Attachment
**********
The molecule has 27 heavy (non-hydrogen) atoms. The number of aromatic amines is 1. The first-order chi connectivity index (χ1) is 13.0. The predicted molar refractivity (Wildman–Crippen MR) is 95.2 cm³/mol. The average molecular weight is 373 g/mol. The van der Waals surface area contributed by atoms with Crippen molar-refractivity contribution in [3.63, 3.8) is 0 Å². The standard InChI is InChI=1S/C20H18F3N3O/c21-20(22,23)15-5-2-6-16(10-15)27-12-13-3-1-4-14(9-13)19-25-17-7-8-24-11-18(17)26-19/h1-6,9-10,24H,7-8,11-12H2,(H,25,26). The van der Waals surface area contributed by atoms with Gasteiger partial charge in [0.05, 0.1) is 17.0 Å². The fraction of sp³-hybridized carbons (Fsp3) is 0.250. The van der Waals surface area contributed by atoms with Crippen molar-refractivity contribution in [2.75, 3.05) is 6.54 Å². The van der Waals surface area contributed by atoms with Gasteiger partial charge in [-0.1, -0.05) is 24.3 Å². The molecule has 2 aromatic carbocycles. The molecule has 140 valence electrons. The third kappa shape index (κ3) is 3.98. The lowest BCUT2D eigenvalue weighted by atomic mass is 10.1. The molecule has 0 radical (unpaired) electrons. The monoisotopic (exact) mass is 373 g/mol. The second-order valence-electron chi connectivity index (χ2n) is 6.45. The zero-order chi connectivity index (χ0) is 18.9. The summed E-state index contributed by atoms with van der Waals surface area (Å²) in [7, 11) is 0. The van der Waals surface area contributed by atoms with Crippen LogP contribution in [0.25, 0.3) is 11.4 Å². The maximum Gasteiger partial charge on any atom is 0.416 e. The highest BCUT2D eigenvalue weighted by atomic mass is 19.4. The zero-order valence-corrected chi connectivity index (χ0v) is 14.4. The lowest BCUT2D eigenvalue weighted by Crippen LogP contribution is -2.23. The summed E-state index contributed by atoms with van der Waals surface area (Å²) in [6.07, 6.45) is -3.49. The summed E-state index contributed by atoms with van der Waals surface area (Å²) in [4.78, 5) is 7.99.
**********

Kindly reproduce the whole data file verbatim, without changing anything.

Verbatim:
The molecule has 27 heavy (non-hydrogen) atoms. The number of aromatic amines is 1. The first-order chi connectivity index (χ1) is 13.0. The predicted molar refractivity (Wildman–Crippen MR) is 95.2 cm³/mol. The average molecular weight is 373 g/mol. The van der Waals surface area contributed by atoms with Crippen molar-refractivity contribution in [3.63, 3.8) is 0 Å². The standard InChI is InChI=1S/C20H18F3N3O/c21-20(22,23)15-5-2-6-16(10-15)27-12-13-3-1-4-14(9-13)19-25-17-7-8-24-11-18(17)26-19/h1-6,9-10,24H,7-8,11-12H2,(H,25,26). The van der Waals surface area contributed by atoms with Gasteiger partial charge in [0.05, 0.1) is 17.0 Å². The fraction of sp³-hybridized carbons (Fsp3) is 0.250. The van der Waals surface area contributed by atoms with Crippen molar-refractivity contribution in [2.75, 3.05) is 6.54 Å². The van der Waals surface area contributed by atoms with Gasteiger partial charge in [-0.1, -0.05) is 24.3 Å². The molecule has 2 aromatic carbocycles. The molecule has 140 valence electrons. The third kappa shape index (κ3) is 3.98. The lowest BCUT2D eigenvalue weighted by atomic mass is 10.1. The molecule has 0 radical (unpaired) electrons. The monoisotopic (exact) mass is 373 g/mol. The second-order valence-electron chi connectivity index (χ2n) is 6.45. The zero-order chi connectivity index (χ0) is 18.9. The summed E-state index contributed by atoms with van der Waals surface area (Å²) in [7, 11) is 0. The van der Waals surface area contributed by atoms with Crippen LogP contribution in [0.25, 0.3) is 11.4 Å². The maximum Gasteiger partial charge on any atom is 0.416 e. The highest BCUT2D eigenvalue weighted by atomic mass is 19.4. The zero-order valence-corrected chi connectivity index (χ0v) is 14.4. The lowest BCUT2D eigenvalue weighted by Crippen LogP contribution is -2.23. The summed E-state index contributed by atoms with van der Waals surface area (Å²) in [6.07, 6.45) is -3.49. The summed E-state index contributed by atoms with van der Waals surface area (Å²) in [4.78, 5) is 7.99.